This current COTM (Cookbook of the Month) "The Complete Asian Cookbook" we're reporting on has one chapter on Indian and Pakistan, so there are 14 other countries to explore; so far, I've done some Burmese, Indonesian, Korean, and Chinese - tonight I'm making Thai Kai Yang on p. 308. Chowhounds who are involved in the COTM are pretty well-versed in a variety of cuisines, open to learning, trying new things, researching and buying unfamiliar ingredients. Next month's books focuses on a past favorite - Middle Eastern - though I have to admit my favorite so far has been the month we did Sichuan. It's no secret on this board that I love to cook, and I love to eat everything ; ) http://www.chow.com/profile/10271/photos

                                                                          I mentioned the eggplant as your comment to use Oriental eggplants read as a hard and fast rule ("eggplant used in Indian cooking is much smaller than European eggplant - it's the long thin oriental varieties that are used") and I didn't want others to think that was the case. Hence, the example of what Sahni uses for her Bharta (p 305) "the pear-shaped eggplant with its deep purple color and shiny skin". She recommends the tiny white and purple eggplants for her Baigan Masaledar (a Southern Indian dish).

                                                                          As you seem to be more focused on Indian, you should check out the month we chose Sahni's and Jaffrey's books. Lots of good info on Indian cooking here. Also, Chowhound LuckyFatima is always a wealth of information.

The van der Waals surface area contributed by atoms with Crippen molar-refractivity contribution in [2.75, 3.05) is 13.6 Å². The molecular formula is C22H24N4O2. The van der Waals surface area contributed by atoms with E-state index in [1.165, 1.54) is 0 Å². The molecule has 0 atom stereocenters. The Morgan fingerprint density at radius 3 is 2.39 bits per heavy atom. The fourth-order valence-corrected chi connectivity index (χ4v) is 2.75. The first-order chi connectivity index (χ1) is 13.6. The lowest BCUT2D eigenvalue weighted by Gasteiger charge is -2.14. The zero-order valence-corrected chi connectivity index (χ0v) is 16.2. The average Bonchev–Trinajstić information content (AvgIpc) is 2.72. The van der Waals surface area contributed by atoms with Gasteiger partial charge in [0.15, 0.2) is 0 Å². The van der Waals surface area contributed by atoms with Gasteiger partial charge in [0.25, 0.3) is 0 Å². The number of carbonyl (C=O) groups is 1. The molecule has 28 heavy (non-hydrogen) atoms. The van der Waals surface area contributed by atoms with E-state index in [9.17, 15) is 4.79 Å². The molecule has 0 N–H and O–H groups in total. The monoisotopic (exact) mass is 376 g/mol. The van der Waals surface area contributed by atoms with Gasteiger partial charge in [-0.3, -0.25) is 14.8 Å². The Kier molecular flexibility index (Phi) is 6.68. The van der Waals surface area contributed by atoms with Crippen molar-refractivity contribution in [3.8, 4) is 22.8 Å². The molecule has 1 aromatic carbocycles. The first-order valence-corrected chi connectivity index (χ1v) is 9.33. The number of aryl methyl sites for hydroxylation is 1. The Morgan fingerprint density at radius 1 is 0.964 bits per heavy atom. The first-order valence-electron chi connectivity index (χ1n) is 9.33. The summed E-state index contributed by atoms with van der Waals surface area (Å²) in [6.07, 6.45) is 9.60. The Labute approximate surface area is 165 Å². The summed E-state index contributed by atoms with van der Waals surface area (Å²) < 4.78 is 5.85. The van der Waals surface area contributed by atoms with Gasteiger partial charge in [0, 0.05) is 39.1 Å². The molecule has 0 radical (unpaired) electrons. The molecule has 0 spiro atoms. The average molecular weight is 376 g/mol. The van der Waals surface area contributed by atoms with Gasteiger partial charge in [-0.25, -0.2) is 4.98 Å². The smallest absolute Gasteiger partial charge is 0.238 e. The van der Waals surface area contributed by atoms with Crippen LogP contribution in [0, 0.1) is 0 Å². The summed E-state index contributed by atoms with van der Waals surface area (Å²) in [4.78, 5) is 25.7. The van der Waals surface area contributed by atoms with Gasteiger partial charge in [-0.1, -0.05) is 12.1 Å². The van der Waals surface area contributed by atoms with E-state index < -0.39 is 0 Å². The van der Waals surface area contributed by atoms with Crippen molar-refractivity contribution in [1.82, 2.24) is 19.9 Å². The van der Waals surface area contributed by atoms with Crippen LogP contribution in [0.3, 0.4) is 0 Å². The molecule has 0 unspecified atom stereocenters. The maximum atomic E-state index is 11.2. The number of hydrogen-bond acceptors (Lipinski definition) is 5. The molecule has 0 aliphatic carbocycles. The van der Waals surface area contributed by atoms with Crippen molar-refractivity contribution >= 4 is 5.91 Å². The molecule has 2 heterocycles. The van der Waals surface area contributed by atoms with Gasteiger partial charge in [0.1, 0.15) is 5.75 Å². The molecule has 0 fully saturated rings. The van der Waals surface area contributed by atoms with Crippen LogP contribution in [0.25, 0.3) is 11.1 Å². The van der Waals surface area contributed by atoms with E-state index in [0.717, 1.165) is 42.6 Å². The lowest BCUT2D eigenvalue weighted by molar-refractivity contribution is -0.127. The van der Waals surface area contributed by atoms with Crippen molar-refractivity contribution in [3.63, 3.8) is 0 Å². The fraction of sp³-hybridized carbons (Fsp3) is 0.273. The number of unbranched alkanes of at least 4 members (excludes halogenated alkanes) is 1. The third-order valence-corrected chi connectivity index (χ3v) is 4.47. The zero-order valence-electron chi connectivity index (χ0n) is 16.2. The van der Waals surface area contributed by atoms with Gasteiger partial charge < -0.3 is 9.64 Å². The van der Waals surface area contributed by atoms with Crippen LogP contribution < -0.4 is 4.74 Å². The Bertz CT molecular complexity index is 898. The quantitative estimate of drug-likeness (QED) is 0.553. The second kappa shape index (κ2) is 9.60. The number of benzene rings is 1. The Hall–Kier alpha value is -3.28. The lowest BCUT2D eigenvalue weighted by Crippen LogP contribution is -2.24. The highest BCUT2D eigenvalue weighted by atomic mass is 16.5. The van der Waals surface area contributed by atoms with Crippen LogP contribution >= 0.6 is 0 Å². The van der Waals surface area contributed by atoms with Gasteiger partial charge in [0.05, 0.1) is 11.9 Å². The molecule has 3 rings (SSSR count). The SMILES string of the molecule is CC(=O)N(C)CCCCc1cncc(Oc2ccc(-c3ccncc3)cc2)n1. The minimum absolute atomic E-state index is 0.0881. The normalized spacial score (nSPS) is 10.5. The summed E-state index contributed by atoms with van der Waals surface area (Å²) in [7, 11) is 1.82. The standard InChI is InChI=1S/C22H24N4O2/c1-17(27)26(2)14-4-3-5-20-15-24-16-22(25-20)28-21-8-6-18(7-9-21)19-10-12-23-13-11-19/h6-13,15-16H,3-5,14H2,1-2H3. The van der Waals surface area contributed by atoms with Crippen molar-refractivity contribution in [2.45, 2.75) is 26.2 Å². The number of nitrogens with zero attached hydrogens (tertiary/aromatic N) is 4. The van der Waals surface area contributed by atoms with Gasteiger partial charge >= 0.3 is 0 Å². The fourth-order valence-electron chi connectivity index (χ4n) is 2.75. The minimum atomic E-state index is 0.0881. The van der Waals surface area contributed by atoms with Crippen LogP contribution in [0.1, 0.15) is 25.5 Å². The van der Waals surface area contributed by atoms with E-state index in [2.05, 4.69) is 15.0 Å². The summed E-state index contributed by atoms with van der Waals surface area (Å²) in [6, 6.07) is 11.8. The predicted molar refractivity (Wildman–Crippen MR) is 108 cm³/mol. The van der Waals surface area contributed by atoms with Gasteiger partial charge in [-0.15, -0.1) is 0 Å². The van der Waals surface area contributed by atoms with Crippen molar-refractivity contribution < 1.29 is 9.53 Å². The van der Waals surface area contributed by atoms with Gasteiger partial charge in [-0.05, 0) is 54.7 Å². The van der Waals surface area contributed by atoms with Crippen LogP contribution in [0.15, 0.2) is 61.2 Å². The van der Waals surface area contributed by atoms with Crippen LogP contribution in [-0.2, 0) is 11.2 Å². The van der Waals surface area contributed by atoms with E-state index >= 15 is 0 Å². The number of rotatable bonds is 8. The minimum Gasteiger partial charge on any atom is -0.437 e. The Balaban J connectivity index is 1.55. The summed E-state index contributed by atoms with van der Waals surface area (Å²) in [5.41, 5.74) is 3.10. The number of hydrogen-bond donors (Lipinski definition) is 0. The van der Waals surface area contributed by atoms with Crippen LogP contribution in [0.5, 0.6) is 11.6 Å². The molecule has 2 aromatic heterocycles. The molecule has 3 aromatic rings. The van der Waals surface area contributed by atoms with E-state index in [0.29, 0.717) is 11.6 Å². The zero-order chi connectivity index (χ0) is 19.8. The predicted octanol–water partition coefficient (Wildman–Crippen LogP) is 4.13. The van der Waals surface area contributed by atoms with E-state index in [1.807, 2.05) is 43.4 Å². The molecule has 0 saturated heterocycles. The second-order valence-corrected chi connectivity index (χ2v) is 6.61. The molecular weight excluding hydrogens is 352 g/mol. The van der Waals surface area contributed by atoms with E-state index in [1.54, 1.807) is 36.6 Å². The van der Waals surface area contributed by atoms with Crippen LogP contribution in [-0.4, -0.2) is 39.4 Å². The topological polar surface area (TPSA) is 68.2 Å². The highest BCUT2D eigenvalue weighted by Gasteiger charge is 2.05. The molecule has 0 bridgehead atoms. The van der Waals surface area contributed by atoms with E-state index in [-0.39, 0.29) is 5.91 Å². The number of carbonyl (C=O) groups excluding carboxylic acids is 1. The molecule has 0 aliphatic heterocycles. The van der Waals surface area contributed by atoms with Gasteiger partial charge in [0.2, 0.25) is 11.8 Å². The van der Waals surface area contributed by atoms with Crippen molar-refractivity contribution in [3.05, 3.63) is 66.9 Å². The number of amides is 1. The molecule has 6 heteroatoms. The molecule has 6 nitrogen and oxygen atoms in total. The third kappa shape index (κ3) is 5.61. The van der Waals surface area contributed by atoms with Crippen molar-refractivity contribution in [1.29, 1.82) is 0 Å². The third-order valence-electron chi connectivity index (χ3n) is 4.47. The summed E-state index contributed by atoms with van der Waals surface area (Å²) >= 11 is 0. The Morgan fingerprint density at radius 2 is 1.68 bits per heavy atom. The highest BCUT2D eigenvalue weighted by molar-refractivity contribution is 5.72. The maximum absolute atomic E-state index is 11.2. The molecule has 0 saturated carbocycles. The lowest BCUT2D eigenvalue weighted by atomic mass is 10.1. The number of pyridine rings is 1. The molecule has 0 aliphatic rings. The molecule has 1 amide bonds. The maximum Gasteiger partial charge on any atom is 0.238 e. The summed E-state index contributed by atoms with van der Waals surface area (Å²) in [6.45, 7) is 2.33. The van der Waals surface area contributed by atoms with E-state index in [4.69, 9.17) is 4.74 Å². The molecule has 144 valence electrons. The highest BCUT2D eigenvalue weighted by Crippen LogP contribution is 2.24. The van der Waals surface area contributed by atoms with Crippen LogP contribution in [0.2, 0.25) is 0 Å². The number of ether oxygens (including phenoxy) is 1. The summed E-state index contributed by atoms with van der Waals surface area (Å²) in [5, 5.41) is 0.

October 09 COTM: Indian - Madhur Jaffrey's "Indian Cooking" and Julie Sahni's "Classic Indian Cooking":

                                                                          1. re: Rubee

                                                                            I only noted that all of the recipes discussed here so far are of the Northern cuisine, and wondered (and still wonder) why they seem more attractive. Since I don't have the cookbook you guys are using I can't see what's in it. But I'm still curious about the preponderance of Northern style recipes that have been selected so far.

                                                                            1. re: ZenSojourner

                                                                              I agree that there is generally a North-centric focus on Indian food for Westerners; we know what is available to us in terms of restos and books (probably with the exception of thosai). I personally would like to learn more about S. Indian cooking. Solomon's book has a fair number of S. Indian recipes, I believe Tamilian...nothing Telengana or anything...once again whenever we do get South it tends to be Tamil-Centric. Although she doesn't always clarify this for readers, one can tell that some of her recipes are clearly Bengali from the panch phoron, and there are a couple of Goan, Parsee, and Gujarati recipes as well. Although these technically fall into the Northern camp, one does get a diverse picture of Indian food from Solomon. Personally when I talk about recipes, I try to be specific with my language, clarifying that I am using the Urdu-Hindi name for a dish, and specifying the region. I chose Solomon's N. Indian/Pakistani recipes (and I love the fact that Pakistan is not left out of this book and it is implicitly acknowledged that the PK and Indian cuisines are intertwined) cuz I didn't have to buy anything special to use it. Maybe I will do more South stuff now. I know many South Indians really dislike the Hindi-centric North Indian focus on India, both within India and in representations of India abroad, especially in cuisine and the arts/entertainment. So it is a fair question to wonder about North-centricity.